p. 435 Book I.
The following is an epitome of the argument:
1. I must submit to the taunts of my adversary as Christ did to those of the Jews.
2. Yet the substantial charges must be answered.
3. I praised him but he has wounded me.
4. I am no heretic, but declare my faith, that of my baptism.
5. I give a further proof of my faith in the resurrection of the flesh.
6–9. The resurrection body is a spiritual body.
10. Origens doctrines in the Περὶ ᾽Αρχῶν
11. What led to the translation.
12, 13. Pamphilus Apology for Origen.
14. Preface to the Translation of the Περὶ ᾽Αρχῶν
15. Treatise on the Adulteration of the works of Origen.
16. The difficulties of translation.
17. Explanation of Origens words “The Son does not see the Father.”
18. Difference between seeing and knowing.
19. The Translation interpolated by Eusebius of Cremona.
20. Eusebius, if acting honestly, should have shown me what he thought dangerous.
21. Jeromes method of translation was the same as mine.
22. Jeromes reference to his Commentary on the Ephesians.
23. Jerome has not really changed his mind about Origen.
24. Women turned into men and bodies into souls.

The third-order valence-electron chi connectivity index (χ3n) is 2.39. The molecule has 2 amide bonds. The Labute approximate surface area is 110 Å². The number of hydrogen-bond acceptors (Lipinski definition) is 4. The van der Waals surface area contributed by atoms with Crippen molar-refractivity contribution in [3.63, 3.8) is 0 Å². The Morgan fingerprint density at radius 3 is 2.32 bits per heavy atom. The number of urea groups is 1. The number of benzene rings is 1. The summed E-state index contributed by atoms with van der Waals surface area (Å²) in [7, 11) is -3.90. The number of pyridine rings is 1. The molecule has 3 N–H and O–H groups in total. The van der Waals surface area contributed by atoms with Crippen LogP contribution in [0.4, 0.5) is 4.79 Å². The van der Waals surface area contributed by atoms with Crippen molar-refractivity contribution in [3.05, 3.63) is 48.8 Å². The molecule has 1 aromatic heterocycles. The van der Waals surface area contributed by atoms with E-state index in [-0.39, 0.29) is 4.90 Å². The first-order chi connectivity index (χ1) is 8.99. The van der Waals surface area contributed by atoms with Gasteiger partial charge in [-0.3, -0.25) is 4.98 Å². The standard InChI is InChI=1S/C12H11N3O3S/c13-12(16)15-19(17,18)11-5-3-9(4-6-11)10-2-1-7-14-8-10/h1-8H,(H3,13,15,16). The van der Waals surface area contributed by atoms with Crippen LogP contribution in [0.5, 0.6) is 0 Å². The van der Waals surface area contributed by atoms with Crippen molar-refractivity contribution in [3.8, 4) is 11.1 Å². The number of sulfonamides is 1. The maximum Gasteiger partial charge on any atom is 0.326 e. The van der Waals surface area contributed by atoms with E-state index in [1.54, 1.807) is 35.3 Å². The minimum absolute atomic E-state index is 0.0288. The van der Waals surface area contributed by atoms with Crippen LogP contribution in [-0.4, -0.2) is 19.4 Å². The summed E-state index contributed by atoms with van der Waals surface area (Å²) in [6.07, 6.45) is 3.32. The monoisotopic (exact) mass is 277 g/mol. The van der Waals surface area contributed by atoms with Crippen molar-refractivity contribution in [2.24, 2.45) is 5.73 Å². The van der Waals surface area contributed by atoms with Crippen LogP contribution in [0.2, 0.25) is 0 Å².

25. The foundation (καταβολή) of the world explained by Jerome as a casting down.
26. Jerome, under the name of “another,” gives his own views.
27. The fall of souls into human bodies is taught by Jerome.
29. “Another,” who gives strange views, is Jerome himself.
30. “Hopers” and “fore-hopers.”
31. and 30 (a). Jerome has confessed these views to be his own.
31 (a) and 32. Further identification of Jeromes views with Origens.
33. The commentary on the Ephesians, selected by Jerome, is his condemnation.
34, 35. Principalities and Powers.
36. Jeromes complaint of new doctrines may be retorted on himself.
38, 39. Origin of men, angels, and heavenly bodies.
40, 41. The body as a prison.
42. All creatures, including the fallen angel, partaking in the final restoration.
43. Arrogance of Jeromes teaching.
44. If Origen is not to be pardoned, neither is Jerome.